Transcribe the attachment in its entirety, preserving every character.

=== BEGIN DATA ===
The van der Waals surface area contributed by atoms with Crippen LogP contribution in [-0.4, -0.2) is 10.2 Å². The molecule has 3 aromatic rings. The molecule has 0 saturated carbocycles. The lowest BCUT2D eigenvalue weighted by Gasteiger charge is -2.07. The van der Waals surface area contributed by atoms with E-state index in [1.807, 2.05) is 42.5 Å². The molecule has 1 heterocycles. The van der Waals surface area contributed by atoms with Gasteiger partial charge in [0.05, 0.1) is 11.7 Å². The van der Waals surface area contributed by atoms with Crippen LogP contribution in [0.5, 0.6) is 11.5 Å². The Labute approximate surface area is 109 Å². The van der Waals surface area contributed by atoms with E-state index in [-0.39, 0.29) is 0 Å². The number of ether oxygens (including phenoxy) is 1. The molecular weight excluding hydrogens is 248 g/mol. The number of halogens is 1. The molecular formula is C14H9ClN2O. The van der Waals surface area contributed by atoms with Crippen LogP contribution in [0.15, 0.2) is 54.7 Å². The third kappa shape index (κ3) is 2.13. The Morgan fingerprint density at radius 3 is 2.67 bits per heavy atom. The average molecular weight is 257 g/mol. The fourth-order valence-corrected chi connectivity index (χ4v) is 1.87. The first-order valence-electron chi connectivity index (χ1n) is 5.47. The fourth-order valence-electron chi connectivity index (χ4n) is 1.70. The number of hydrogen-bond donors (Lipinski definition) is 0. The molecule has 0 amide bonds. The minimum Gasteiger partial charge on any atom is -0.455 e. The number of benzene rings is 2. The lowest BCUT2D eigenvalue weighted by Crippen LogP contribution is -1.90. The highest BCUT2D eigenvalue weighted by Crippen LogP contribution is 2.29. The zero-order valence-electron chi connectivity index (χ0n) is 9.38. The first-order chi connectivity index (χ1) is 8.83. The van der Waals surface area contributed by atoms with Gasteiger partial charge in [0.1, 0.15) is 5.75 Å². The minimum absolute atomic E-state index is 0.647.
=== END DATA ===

The van der Waals surface area contributed by atoms with Crippen LogP contribution in [-0.4, -0.2) is 10.2 Å². The molecule has 3 aromatic rings. The molecule has 0 saturated carbocycles. The lowest BCUT2D eigenvalue weighted by Gasteiger charge is -2.07. The van der Waals surface area contributed by atoms with E-state index in [1.807, 2.05) is 42.5 Å². The molecule has 1 heterocycles. The van der Waals surface area contributed by atoms with Gasteiger partial charge in [0.05, 0.1) is 11.7 Å². The van der Waals surface area contributed by atoms with Crippen LogP contribution in [0.5, 0.6) is 11.5 Å². The Labute approximate surface area is 109 Å². The van der Waals surface area contributed by atoms with E-state index in [-0.39, 0.29) is 0 Å². The number of ether oxygens (including phenoxy) is 1. The molecular weight excluding hydrogens is 248 g/mol. The number of halogens is 1. The molecular formula is C14H9ClN2O. The van der Waals surface area contributed by atoms with Crippen LogP contribution in [0.15, 0.2) is 54.7 Å². The third kappa shape index (κ3) is 2.13. The Morgan fingerprint density at radius 3 is 2.67 bits per heavy atom. The average molecular weight is 257 g/mol. The fourth-order valence-corrected chi connectivity index (χ4v) is 1.87. The first-order valence-electron chi connectivity index (χ1n) is 5.47. The fourth-order valence-electron chi connectivity index (χ4n) is 1.70. The number of hydrogen-bond donors (Lipinski definition) is 0. The molecule has 0 amide bonds. The minimum Gasteiger partial charge on any atom is -0.455 e. The number of benzene rings is 2. The lowest BCUT2D eigenvalue weighted by Crippen LogP contribution is -1.90. The highest BCUT2D eigenvalue weighted by Crippen LogP contribution is 2.29. The zero-order valence-electron chi connectivity index (χ0n) is 9.38. The first-order chi connectivity index (χ1) is 8.83. The van der Waals surface area contributed by atoms with Gasteiger partial charge in [0.1, 0.15) is 5.75 Å². The minimum absolute atomic E-state index is 0.647.